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SciFi-Horror and You

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I’ve been pretty tight lipped about my novel. This isn’t because I think people will steal the idea. It is because I don’t have a title yet. I have a working one, but I haven’t found that title that really captures everything I want to convey. So far it is being called, “Where The Weird Things Are.” And it is definitely a nod to “Where The Wild Things Are.”

It is a YA SciFi-Horror novel. I sometimes call it Paranormal, and will probably still use it from time to time. Mostly because people can identify with it quicker. But the reason I want to set it as SciFi-Horror is for a very particular reason. About a decade ago I was introduced to H. P. Lovecraft. Since then I have been enamored with the world he has presented. He is to SciFi-Horror as Tolkien is to Fantasy.

While his work can be overly verbose and strange to read, his ideas were downright creepy and fun. I wan to encapsulate what he started and bring it to a new generation.  The theme I really wanted to latch onto is the sense of hopelessness against the things that can’t be explained. We are but ants to the creatures of the cosmos.

The current trend in YA, that I’ve seen, is that the main character(s) have special powers of their own. Harry Potter, Edward Cullen, Alcatraz, Percy Jackson–you get the idea. But for a SciFi-Horror novel, having powers doesn’t really gel. How can you feel hopeless if you have a special ability.

This lead to a major theme in my book. None of my main characters have any supernatural powers. All they bring to the table are their own natural gifts. But they will still be faced against the same monsters the above face. And I hope that fact intrigues you as much as it does me. Think about it. If your skill is being good at baseball, how can you have any hope in fighting a vampire?

Now that’s horror.

Obviously, for the YA book to work, these characters will survive. At least physically. But mentally, there is no guarantee. You can’t fight against the horrors of the cosmos and not be changed.

I’m essentially using this as the hook:

Where Harry Potter meets H. P. Lovecraft. Welcome to the Weird.  All magic is mind-bending, soul-shattering evil, and all monsters are out to eat you. Your are a morsel, a spec on the windshield of the universe. How can you ever hope to survive?

This may turn some people off. But if there are others like me, I know this will peck at their curiosity. You feel the peck, right? Write.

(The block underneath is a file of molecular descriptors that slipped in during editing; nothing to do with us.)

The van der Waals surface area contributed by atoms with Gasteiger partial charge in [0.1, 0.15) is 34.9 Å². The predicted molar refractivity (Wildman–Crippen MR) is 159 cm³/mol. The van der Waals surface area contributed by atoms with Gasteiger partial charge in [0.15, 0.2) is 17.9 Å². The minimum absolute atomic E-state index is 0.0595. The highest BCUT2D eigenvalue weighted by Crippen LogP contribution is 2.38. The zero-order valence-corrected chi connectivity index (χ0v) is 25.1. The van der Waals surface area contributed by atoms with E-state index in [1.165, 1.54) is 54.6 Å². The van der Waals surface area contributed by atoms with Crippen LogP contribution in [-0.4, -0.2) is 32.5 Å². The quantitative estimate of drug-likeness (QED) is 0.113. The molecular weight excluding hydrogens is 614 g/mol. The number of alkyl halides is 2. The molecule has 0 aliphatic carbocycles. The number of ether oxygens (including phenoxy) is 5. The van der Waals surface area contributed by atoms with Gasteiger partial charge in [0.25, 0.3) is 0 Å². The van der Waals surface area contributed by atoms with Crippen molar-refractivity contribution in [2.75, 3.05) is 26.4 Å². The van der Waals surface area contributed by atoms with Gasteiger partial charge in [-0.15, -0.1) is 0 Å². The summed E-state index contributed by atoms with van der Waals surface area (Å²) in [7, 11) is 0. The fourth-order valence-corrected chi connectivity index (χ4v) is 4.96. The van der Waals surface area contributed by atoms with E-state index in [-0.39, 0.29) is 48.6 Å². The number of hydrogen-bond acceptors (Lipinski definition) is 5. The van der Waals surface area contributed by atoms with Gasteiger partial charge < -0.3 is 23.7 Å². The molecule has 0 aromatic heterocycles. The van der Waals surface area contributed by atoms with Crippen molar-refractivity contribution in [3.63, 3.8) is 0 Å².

1. *All* magic is evil? So does that mean Will isn’t going to bust out his supernatural mojo on those punks who were picking on him?

    (Unless of course, you intend for a tragic fall. Think Snape from HP–the nerdy kid from a broken home, oppressed by the popular kids, who is seduced by the Dark Side.)

    • Yes, all bad. I wasn’t using Lovecraft as an inspiration for nothing 😉

      Now, whether or not Wil begins to play with it in the future… I’ll just leave that for the books *grin*

  2. Kaa says:

    If your skill is being good at baseball, how can you have any hope in fighting a vampire?

    What is a baseball bat but a really large, unsharpened stake?

    In science fiction, the special powers are math, quantum physics, chemistry, an inventive, quick mind…perhaps a deeper understanding of the forces that operate in the world around us. Oh, dear god. I’ve just described Wesley Crusher. What have I done?

    • Dang, I meant to be careful and only use the term “supernatural powers.” And you’re very correct. Everything you mentioned does become the power to wield over the monsters. Now you can see why Wil is the little engineer that he is 😉

  3. philosophidian says:

    Oh, I figured that’s what you meant, but I was going to impress you with my powers of observation about your character. 🙂

    Just please don’t make him Wesley Crusher. For the sake of humanity.

    • I have no intentions of making him Wesley Crusher. And I hope by the fact that Wil is having a tough go of it in school, coupled with how his brother treats him, he is far removed from that notion.

  4. Jeyna Grace says:

    i dont see anything wrong with being tight lipped about your novel.. cause there are people who would actually manipulate your ideas.

    • Well, the reason I’ve been tight lipped is because I was still learning about the story myself–until recently. The main character has gone under two name changes in the past. So I didn’t want to talk about anything before I was sure of what it was.

      People can always take the germs of my ideas, sure. But they won’t ever be able to take this story.

      • philosophidian says:

        Always be open to randomness. I was driving home from our critique group on Sunday and the name of my urban fantasy series slammed into my mind from orbit, causing a sizable crater in my brain. I have no idea what it was at the moment, but I DID record it using my digital voice recorder in the car. I just haven’t listened to it since then.

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